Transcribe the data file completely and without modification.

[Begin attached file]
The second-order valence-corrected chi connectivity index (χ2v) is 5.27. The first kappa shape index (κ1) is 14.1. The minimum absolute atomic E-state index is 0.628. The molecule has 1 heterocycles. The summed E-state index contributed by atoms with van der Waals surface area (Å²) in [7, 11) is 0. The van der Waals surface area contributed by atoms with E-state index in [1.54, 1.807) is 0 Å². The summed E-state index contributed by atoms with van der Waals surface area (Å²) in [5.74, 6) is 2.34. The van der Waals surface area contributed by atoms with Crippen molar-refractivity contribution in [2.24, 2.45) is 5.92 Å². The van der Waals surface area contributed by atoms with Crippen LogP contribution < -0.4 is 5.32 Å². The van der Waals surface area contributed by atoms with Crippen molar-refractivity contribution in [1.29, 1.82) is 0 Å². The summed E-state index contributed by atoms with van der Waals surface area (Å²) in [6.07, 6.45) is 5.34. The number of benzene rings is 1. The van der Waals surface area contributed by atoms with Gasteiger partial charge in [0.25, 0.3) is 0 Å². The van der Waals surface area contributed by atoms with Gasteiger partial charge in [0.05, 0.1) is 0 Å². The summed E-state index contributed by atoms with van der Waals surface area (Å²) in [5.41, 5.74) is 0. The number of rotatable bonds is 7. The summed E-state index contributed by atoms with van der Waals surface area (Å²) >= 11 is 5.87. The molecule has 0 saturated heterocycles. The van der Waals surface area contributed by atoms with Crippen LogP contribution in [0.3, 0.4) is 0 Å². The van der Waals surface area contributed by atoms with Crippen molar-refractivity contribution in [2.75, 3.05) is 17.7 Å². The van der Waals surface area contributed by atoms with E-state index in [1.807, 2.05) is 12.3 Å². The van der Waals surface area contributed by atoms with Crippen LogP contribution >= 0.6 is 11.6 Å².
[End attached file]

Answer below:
The second-order valence-corrected chi connectivity index (χ2v) is 5.27. The first kappa shape index (κ1) is 14.1. The minimum absolute atomic E-state index is 0.628. The molecule has 1 heterocycles. The summed E-state index contributed by atoms with van der Waals surface area (Å²) in [7, 11) is 0. The van der Waals surface area contributed by atoms with E-state index in [1.54, 1.807) is 0 Å². The summed E-state index contributed by atoms with van der Waals surface area (Å²) in [5.74, 6) is 2.34. The van der Waals surface area contributed by atoms with Crippen molar-refractivity contribution in [2.24, 2.45) is 5.92 Å². The van der Waals surface area contributed by atoms with Crippen LogP contribution < -0.4 is 5.32 Å². The van der Waals surface area contributed by atoms with Crippen molar-refractivity contribution in [1.29, 1.82) is 0 Å². The summed E-state index contributed by atoms with van der Waals surface area (Å²) in [6.07, 6.45) is 5.34. The number of benzene rings is 1. The van der Waals surface area contributed by atoms with Gasteiger partial charge in [0.25, 0.3) is 0 Å². The van der Waals surface area contributed by atoms with Gasteiger partial charge in [0.05, 0.1) is 0 Å². The summed E-state index contributed by atoms with van der Waals surface area (Å²) in [5.41, 5.74) is 0. The number of rotatable bonds is 7. The summed E-state index contributed by atoms with van der Waals surface area (Å²) >= 11 is 5.87. The molecule has 0 saturated heterocycles. The van der Waals surface area contributed by atoms with Crippen LogP contribution in [0.3, 0.4) is 0 Å². The van der Waals surface area contributed by atoms with Crippen molar-refractivity contribution in [2.75, 3.05) is 17.7 Å². The van der Waals surface area contributed by atoms with E-state index in [1.807, 2.05) is 12.3 Å². The van der Waals surface area contributed by atoms with Crippen LogP contribution >= 0.6 is 11.6 Å².